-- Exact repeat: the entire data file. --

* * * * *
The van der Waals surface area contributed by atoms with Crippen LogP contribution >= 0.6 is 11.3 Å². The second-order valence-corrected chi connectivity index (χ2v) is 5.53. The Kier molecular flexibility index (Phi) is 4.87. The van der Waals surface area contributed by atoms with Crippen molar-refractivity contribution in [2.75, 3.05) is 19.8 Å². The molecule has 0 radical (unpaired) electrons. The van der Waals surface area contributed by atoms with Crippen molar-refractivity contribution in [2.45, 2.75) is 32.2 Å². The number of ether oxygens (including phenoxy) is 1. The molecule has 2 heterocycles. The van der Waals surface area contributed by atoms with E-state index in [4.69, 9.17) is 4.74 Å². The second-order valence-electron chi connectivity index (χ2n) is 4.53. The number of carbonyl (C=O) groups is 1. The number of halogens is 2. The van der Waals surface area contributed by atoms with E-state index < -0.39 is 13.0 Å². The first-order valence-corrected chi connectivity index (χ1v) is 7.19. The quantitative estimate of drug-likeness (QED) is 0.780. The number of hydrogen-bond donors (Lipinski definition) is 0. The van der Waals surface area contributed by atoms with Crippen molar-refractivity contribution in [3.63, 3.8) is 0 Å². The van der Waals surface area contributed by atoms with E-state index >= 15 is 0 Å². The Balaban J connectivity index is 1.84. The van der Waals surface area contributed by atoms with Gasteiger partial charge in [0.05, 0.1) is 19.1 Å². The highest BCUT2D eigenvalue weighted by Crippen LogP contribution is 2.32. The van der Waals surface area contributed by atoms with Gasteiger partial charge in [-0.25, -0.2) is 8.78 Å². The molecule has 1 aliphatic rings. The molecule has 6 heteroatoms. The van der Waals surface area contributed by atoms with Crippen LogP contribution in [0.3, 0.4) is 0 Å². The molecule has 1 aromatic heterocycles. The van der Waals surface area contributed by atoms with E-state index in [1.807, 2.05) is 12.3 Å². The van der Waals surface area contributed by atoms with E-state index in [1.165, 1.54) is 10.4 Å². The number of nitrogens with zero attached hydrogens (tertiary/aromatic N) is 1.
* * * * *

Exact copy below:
The van der Waals surface area contributed by atoms with Crippen LogP contribution >= 0.6 is 11.3 Å². The second-order valence-corrected chi connectivity index (χ2v) is 5.53. The Kier molecular flexibility index (Phi) is 4.87. The van der Waals surface area contributed by atoms with Crippen molar-refractivity contribution in [2.75, 3.05) is 19.8 Å². The molecule has 0 radical (unpaired) electrons. The van der Waals surface area contributed by atoms with Crippen molar-refractivity contribution in [2.45, 2.75) is 32.2 Å². The number of ether oxygens (including phenoxy) is 1. The molecule has 2 heterocycles. The van der Waals surface area contributed by atoms with E-state index in [4.69, 9.17) is 4.74 Å². The second-order valence-electron chi connectivity index (χ2n) is 4.53. The number of carbonyl (C=O) groups is 1. The number of halogens is 2. The van der Waals surface area contributed by atoms with E-state index < -0.39 is 13.0 Å². The first-order valence-corrected chi connectivity index (χ1v) is 7.19. The quantitative estimate of drug-likeness (QED) is 0.780. The number of hydrogen-bond donors (Lipinski definition) is 0. The van der Waals surface area contributed by atoms with Crippen molar-refractivity contribution in [3.63, 3.8) is 0 Å². The van der Waals surface area contributed by atoms with E-state index >= 15 is 0 Å². The Balaban J connectivity index is 1.84. The van der Waals surface area contributed by atoms with Gasteiger partial charge in [0.05, 0.1) is 19.1 Å². The highest BCUT2D eigenvalue weighted by Crippen LogP contribution is 2.32. The van der Waals surface area contributed by atoms with Gasteiger partial charge in [-0.25, -0.2) is 8.78 Å². The molecule has 1 aliphatic rings. The molecule has 6 heteroatoms. The van der Waals surface area contributed by atoms with Crippen LogP contribution in [0.3, 0.4) is 0 Å². The molecule has 1 aromatic heterocycles. The van der Waals surface area contributed by atoms with E-state index in [1.807, 2.05) is 12.3 Å². The van der Waals surface area contributed by atoms with E-state index in [1.165, 1.54) is 10.4 Å². The number of nitrogens with zero attached hydrogens (tertiary/aromatic N) is 1.